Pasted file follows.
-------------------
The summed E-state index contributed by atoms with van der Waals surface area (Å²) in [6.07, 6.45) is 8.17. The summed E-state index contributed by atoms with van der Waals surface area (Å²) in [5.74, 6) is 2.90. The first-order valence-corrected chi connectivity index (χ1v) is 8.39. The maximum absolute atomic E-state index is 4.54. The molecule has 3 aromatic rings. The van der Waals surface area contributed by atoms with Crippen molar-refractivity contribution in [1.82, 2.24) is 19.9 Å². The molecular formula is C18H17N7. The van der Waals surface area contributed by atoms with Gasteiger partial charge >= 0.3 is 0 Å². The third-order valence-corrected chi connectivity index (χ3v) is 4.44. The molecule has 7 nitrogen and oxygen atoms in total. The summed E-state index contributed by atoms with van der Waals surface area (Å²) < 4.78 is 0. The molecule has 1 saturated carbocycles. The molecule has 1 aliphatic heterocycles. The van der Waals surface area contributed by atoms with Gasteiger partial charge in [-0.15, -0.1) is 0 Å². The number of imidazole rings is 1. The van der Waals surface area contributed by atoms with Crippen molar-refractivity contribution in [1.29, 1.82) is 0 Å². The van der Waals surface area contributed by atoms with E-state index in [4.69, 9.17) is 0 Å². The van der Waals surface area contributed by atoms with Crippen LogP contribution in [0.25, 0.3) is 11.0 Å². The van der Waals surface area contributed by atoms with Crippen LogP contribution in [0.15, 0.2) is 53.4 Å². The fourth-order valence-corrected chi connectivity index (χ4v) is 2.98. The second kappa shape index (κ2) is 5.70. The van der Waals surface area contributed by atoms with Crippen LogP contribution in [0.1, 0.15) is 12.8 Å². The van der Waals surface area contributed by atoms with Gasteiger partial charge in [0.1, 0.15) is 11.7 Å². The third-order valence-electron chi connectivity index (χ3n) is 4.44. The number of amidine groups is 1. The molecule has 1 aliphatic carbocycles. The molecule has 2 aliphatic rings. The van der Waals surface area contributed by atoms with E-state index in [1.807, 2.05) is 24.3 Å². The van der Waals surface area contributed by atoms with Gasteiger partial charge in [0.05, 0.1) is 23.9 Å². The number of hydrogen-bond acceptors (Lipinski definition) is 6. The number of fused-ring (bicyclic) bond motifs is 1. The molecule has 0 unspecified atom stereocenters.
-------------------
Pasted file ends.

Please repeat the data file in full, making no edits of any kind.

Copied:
The summed E-state index contributed by atoms with van der Waals surface area (Å²) in [6.07, 6.45) is 8.17. The summed E-state index contributed by atoms with van der Waals surface area (Å²) in [5.74, 6) is 2.90. The first-order valence-corrected chi connectivity index (χ1v) is 8.39. The maximum absolute atomic E-state index is 4.54. The molecule has 3 aromatic rings. The van der Waals surface area contributed by atoms with Crippen molar-refractivity contribution in [1.82, 2.24) is 19.9 Å². The molecular formula is C18H17N7. The van der Waals surface area contributed by atoms with Gasteiger partial charge >= 0.3 is 0 Å². The third-order valence-corrected chi connectivity index (χ3v) is 4.44. The molecule has 7 nitrogen and oxygen atoms in total. The summed E-state index contributed by atoms with van der Waals surface area (Å²) < 4.78 is 0. The molecule has 1 saturated carbocycles. The molecule has 1 aliphatic heterocycles. The van der Waals surface area contributed by atoms with Gasteiger partial charge in [-0.15, -0.1) is 0 Å². The number of imidazole rings is 1. The van der Waals surface area contributed by atoms with Crippen molar-refractivity contribution in [1.29, 1.82) is 0 Å². The van der Waals surface area contributed by atoms with E-state index in [4.69, 9.17) is 0 Å². The van der Waals surface area contributed by atoms with Crippen LogP contribution in [0.25, 0.3) is 11.0 Å². The van der Waals surface area contributed by atoms with Crippen LogP contribution in [0.15, 0.2) is 53.4 Å². The fourth-order valence-corrected chi connectivity index (χ4v) is 2.98. The second kappa shape index (κ2) is 5.70. The van der Waals surface area contributed by atoms with Crippen LogP contribution in [0.1, 0.15) is 12.8 Å². The van der Waals surface area contributed by atoms with Gasteiger partial charge in [0.1, 0.15) is 11.7 Å². The third-order valence-electron chi connectivity index (χ3n) is 4.44. The number of amidine groups is 1. The molecule has 1 aliphatic carbocycles. The molecule has 2 aliphatic rings. The van der Waals surface area contributed by atoms with E-state index in [1.807, 2.05) is 24.3 Å². The van der Waals surface area contributed by atoms with Gasteiger partial charge in [0.05, 0.1) is 23.9 Å². The number of hydrogen-bond acceptors (Lipinski definition) is 6. The number of fused-ring (bicyclic) bond motifs is 1. The molecule has 0 unspecified atom stereocenters.